Advocacy, Families, Health, Uncategorised, Youth

If you go into the woods today

Written byChristine Tondorf
Published on28 Sep, 2023

Social Futures workers (and their teddies) ventured into the woods – or rather the Tweed Heads Recreation Oval for the annual Teddy Bears picnic to mark Child Protection Week on Wednesday, September 6.

Tweed community organisations set up kiosks and teddy-activities for local families, including teddy yoga, teddy painting, and teddy fire-truck water sports (run by NSW emergency services).

In past years more than 800 people have flocked to the picnic.

Representatives from the Family Connect and Support, the NDIS support team, Standing Strong and Strong Minds in the Early Years helped to man or ‘teddy’ the Social Futures stand.

The Social Futures puppet, Jack, was also on the ground to meet the teddies. Jack travels the Northern Rivers with Lisa Wilson, a qualified and registered play and creative art therapist. Lisa and Jack are part of the Strong Minds in the Early Years program.

“I love meeting other toys,” said Jack the Puppet.

“And the Teddy Bears picnic is also a chance for families on the Tweed to learn about the not-for-profit organisations in the region, and how these organisations can support parents and children to thrive. Families get a chance to meet community service workers and hear all about the great programs they offer.”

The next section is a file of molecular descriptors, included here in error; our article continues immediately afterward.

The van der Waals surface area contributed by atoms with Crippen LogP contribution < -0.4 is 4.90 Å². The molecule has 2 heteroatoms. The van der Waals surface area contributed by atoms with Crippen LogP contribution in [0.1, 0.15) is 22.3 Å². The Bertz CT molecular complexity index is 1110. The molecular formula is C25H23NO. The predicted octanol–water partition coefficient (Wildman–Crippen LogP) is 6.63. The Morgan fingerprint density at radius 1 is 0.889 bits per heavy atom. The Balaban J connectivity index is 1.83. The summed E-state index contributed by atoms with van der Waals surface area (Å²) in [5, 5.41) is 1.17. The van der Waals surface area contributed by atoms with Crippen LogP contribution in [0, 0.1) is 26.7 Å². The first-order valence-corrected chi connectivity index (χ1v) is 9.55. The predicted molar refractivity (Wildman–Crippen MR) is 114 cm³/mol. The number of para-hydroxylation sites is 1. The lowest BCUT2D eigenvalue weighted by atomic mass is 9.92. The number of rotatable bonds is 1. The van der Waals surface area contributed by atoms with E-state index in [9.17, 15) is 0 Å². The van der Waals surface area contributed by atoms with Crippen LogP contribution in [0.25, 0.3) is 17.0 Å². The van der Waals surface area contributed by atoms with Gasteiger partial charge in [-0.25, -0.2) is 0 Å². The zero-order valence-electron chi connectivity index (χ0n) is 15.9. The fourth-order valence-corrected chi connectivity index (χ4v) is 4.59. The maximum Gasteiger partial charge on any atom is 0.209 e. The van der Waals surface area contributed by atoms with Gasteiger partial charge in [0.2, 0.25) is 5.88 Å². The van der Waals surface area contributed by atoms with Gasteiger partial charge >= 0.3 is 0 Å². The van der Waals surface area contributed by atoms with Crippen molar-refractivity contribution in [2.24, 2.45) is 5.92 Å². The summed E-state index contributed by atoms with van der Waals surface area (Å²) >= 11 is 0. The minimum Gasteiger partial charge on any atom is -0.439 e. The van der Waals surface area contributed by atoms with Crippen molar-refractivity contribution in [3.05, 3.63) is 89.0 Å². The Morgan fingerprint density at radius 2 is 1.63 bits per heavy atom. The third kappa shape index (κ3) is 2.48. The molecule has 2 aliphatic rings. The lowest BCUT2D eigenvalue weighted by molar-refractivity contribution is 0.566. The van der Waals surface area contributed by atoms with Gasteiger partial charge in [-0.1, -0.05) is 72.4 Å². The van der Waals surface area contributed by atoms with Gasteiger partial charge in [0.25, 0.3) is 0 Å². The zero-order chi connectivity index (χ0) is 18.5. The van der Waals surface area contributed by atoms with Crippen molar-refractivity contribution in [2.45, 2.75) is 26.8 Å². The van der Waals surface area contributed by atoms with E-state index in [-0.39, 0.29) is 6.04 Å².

The themes for Child Protection Week 2023 are ‘Where we start matters’ and ‘Every child in every community needs a fair go’.

National Child Protection Week 2023, held from 3 – 9 September, helps raise awareness of child abuse prevention and promote a safe and supported life for every child.

The activities held in the week aim to engage, educate, and empower Australians to understand the complexity of child abuse and neglect and highlight how we can all work together to prevent it.

You can use the theme to explore and talk about the many ways that ‘where we start matters’ for children, young people and their families.By working collectively to change the trajectory of these children and families, we can reduce the number of children who may come in contact with the child protection system. This can include:

  • Supporting parents  to access services so that all families have the opportunity to give every child a great start
  • Supporting organisations to be safe and child-focused so they can give every child a great start
  • Supporting communities and making sure that every neighbourhood has what it needs to give every child a great start.

PHOTO: Social Futures workers at the Tweed Heads Teddy Bear Picnic.